There is growing evidence that the government of Vietnam has officially sanctioned the recent exodus of thousands of refugees who have landed in this country, according to Western diplomats and Malaysian authorities.

The manner in which the most recent refugees left Vietnam follows a pattern that must be officially approved at high levels, these sources contend.

"I am positive that the government is in on it," said one official who has interviewed thousands of refugees who landed here recently after crossing the South China Sea.

The officials base their judgment on the large fees paid to middlemen arranging the escapes and the easy manner in which large numbers of fleeing Vietnamese are passed through control points and provincial border crossings.

"The government is forcing out this undesirable minority,z" said one official. "They are escaping right under the eyes of the border police." It could not happen in such a regular way without the government approving of such large movements, he said. Many of the refugees from Vietnam are ethnic Chinese.

The Vietnamese government has repeatedly insisted that it is not encouraging the exodus, which has swollen to large proportions in recent months. It has claimed that it tries to stem the tide but is unable to patrol the country's long coastline.

The Vietnamese charge d'affaires in Malaysia, Tran De Luc, recently said his government is attempting to stop the flow. He told the Malaysian news agency Bernama that authorities had recently taken steps to reduce the number of escapes along the coastline.

The number arriving here has dwindled in the past week, but Malaysian authorities attribute that to rough seas in the monsoon season, not to deliberate action by Vietnam's government.

In October and November thousands of the refugees land on Malaysia's east coast and more than45,000 are still in coastal island camps awaiting resettlement in other countries.

They are being interviewed by Malaysian authorities and immigration officials of several Wester governments who have offered permanent resettlement to some.

Malaysian authorities have so far not officially accused Vietnam of abetting the escapes, although they have suggested in several interviews that the Communist country appeared not to be interfering with them. When Vietnamese Premier Pham Van Dong visited Malaysia several weeks ago he was asked to do something about the problem, but the large-scale escapes continued after his return home, the noted.

Those who came in the recent crossings tell stories different from those who had arrived by last summer as part of the slow migration that began soon after the fall of Saigon, now called Ho Chi Minh City, in 1975.

The early refugees came in small groups and told of gathering on Vietnam's coastline by their own devices until picked up at prearranged points by fishing boats. Some reported that their friends had been captured in the attempt and others recalled being fired on by coastal police.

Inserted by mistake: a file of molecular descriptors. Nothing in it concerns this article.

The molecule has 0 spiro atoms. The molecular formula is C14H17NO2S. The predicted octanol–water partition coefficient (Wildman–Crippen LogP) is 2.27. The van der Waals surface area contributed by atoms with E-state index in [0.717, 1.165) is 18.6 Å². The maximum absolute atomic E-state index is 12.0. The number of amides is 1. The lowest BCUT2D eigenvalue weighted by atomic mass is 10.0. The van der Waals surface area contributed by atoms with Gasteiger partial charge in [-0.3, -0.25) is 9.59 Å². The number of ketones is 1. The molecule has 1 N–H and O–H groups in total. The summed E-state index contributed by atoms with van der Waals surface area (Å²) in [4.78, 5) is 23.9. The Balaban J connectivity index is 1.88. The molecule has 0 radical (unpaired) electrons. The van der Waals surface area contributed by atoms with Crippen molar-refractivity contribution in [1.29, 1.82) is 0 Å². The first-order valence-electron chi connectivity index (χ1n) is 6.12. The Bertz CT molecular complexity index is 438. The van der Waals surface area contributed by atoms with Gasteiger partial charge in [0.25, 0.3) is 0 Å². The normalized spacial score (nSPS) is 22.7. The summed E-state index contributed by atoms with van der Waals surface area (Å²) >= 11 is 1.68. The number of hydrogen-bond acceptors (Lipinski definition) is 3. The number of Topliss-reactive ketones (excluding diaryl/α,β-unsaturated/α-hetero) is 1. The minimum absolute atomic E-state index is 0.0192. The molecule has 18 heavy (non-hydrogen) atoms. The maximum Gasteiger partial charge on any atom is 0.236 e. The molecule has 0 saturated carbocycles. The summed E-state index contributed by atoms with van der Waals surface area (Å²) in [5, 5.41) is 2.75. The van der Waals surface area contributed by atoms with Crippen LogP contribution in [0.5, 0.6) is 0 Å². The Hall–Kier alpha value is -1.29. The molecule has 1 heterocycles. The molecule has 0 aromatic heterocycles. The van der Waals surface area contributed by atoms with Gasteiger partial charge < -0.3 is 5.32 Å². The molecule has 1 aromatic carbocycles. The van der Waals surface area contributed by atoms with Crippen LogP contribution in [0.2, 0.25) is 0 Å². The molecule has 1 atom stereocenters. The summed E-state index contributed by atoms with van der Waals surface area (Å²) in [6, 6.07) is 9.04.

The most recent arrivals, however, came in groups of several hundred on larger boats and about 2,500 arrived at one time on the freighter Hai Hong in November.

Western diplomats who interviewed them said their typical escape was arranged in Ho Chi Minh City by paying money to a middleman who agreed to get them to Malaysia. One source said the fees ranged anywhere from $600 to $3,500. They would gather at an agreed point in the city where they would be picked up in trucks and taken to coastal points.

Along the way, the trucks would pass through police control points where some of their money was handed over. The same would happen at provincial border posts and on the coast, according to the officials.

One Malaysian authority involved in the refugee problem ,Education Minister Datuk Musa Hitam, said the evidence is substantial that Vietnam is encouraging the departures in recent months. He cited reports of syndicates organizing mass escape parties.

"To get the large boasts they have and to get the people out to them the organizing syndicates must know that the government knows," Hitam said yesterday.

He cited the case of one recent arrival, a Malaysian who had brought out his Vietnamese wife. The Malaysian told authorities of having paid $2,000 to organizers, who collected a large number of people in trucks and passed easily through police checkpoints en route to the coast.

Among the latest refugees coming to Malaysia are a large number of ethnic chinese from the Cholon section of Ho Chi Minh City who were well-to-do businessmen and who decided they could not exist under a socialist regime after a government decree last March confiscated private property.

[At Kuala Trengganu, about 300 miles northeast of Kuala Lumpur, police turned away two boats carrying about 300 Vietnamese refugees who tried to land on the Maylysian coast, news services reported. They reportedly sailed for Pulau Bidong island, 25 miles offshore, where 24,000 refugees are in camps.]